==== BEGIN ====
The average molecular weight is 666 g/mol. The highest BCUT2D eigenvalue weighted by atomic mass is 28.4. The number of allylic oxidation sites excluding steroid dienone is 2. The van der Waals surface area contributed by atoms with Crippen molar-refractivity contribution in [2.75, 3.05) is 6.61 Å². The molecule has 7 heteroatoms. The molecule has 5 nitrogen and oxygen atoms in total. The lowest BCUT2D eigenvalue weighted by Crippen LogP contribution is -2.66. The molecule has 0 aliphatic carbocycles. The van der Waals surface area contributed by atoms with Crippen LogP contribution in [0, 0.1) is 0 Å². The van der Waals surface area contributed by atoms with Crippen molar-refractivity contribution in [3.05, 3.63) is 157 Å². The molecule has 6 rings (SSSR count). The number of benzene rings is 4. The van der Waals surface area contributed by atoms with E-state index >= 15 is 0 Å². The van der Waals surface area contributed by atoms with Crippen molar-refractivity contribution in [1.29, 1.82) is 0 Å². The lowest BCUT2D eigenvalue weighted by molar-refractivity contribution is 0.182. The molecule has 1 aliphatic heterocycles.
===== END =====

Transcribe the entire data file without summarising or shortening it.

The average molecular weight is 666 g/mol. The highest BCUT2D eigenvalue weighted by atomic mass is 28.4. The number of allylic oxidation sites excluding steroid dienone is 2. The van der Waals surface area contributed by atoms with Crippen molar-refractivity contribution in [2.75, 3.05) is 6.61 Å². The molecule has 7 heteroatoms. The molecule has 5 nitrogen and oxygen atoms in total. The lowest BCUT2D eigenvalue weighted by Crippen LogP contribution is -2.66. The molecule has 0 aliphatic carbocycles. The van der Waals surface area contributed by atoms with Crippen LogP contribution in [0, 0.1) is 0 Å². The van der Waals surface area contributed by atoms with Crippen molar-refractivity contribution in [3.05, 3.63) is 157 Å². The molecule has 6 rings (SSSR count). The number of benzene rings is 4. The van der Waals surface area contributed by atoms with E-state index >= 15 is 0 Å². The van der Waals surface area contributed by atoms with Crippen molar-refractivity contribution in [1.29, 1.82) is 0 Å². The lowest BCUT2D eigenvalue weighted by molar-refractivity contribution is 0.182. The molecule has 1 aliphatic heterocycles.